Having had that bit of lefty rantage, I find it quite strange that my first point against you involves me leaping to Littlejohn's defence. Even he hasn't said in that article that 'people in Britain should be able to speak English'. Not that I doubt he'd say that. But the bigger point is that people in Britain *can* speak English. You and I speak English every day - the arrival of new and exciting languages doesn't place English under any threat; maybe it allows it to diversify by taking on new words from cultures we've never before experienced, but that should be something to proud of surely, rather than being petrified of and cowering away from?
You've also clearly misunderstood his basically racist point about workers. Nowhere does he mention legal and illegal workers - no one doubts that legal workers (of any nationality or colour) should be given preference over illegal workers, but his point is that someone should earn brownie points in a job selection process purely on the basis that they are white British. This isn't just his point of course - he overplays this, but it is a suggestion that's been made by Labour MPs and indeed ministers, and that fact in itself concerns me. I'm certainly not about to start agreeing with them just because they're Labour party members.
Pretty much the same point stands as regards the social housing issue. Council houses are at present - and very much should - be issued on the basis of need, entirely independent of any factor like race, colour, nationality, or indeed gender, religion or sexual orientation. Why having lived in an area all their life gives someone more right to a council house than a newly-arrived immigrant is beyond me. Does it mean that the wealthiest white British bloke in a borough takes precedence over a Pakistani man who's been in the country for a week? Absolute lunacy - if that too has been spouted by Labour MPs (and I think Margaret Hodge is the one responsible, rather ironically given her outcry that the BNP are gaining ground in her constituency) then I condemn them fully, and certainly I don't want anyone with those views in our new leadership team. But to deny that Littlejohn is a bigot is just foolish.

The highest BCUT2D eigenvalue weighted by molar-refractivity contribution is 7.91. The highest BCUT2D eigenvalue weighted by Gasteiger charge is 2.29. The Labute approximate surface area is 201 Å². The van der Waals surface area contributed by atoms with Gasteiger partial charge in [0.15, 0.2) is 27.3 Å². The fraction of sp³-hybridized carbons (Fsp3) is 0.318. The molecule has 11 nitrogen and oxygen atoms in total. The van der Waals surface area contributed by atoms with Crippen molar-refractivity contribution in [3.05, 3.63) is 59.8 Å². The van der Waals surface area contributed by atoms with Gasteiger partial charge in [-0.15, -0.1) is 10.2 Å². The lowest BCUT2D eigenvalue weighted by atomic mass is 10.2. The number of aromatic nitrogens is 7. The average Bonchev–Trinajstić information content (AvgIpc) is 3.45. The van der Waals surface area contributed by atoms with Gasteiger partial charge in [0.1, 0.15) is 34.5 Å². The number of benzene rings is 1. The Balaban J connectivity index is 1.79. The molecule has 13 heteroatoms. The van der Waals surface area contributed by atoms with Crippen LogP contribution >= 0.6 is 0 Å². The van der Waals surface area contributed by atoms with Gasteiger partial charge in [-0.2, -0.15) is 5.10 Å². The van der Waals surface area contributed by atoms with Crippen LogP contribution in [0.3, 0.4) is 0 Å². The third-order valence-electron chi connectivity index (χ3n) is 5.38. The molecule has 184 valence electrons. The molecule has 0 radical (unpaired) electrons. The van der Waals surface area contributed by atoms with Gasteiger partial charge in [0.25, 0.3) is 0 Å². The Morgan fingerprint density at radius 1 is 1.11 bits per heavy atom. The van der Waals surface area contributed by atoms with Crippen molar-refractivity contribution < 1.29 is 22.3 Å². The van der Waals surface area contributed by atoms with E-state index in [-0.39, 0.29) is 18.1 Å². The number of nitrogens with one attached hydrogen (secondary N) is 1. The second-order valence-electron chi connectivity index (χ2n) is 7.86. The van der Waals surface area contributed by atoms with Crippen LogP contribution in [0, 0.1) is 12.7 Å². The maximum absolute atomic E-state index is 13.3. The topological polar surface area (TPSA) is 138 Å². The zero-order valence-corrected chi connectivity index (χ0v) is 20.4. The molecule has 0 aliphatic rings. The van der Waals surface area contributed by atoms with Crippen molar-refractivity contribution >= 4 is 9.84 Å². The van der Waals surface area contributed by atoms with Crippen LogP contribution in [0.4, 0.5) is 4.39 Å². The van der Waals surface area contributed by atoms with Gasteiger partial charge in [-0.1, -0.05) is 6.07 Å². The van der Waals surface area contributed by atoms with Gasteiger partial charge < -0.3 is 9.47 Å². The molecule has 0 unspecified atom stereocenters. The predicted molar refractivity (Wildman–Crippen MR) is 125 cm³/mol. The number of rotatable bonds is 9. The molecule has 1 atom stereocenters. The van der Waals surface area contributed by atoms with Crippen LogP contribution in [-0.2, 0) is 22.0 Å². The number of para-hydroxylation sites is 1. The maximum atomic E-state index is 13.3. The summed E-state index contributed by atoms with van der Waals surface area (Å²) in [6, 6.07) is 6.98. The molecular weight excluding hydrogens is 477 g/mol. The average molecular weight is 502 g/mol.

Her quick recovery can be described as far as I'm concerned as nothing short of miraculous, and yesterday the improvement in her condition was underlined by a move from the Intensive Care Unit through to the High Dependency Unit, but that's not the point. The point is that the whole time she's been in hospital, she's been under 24 hour watch by a nurse dedicated just to her. Yes, one to one care. And these are nurses who are amazingly on-the-ball and brimming with such intricate knowledge that I mistook the nurse on the first day to be a doctor. In short she's been on the receiving end of care which must have cost thousands and thousands of pounds to deliver, but which has undoubtedly saved her life.
What I am witnessing may indeed be the very top end of medical care, in that this was about as serious a case as it could have got. And a five-bed ICU is indeed only a very minute part of a rather large NHS trust. But to slag off an NHS that provides this amazing level of care for its patients is unbelievably slanderous.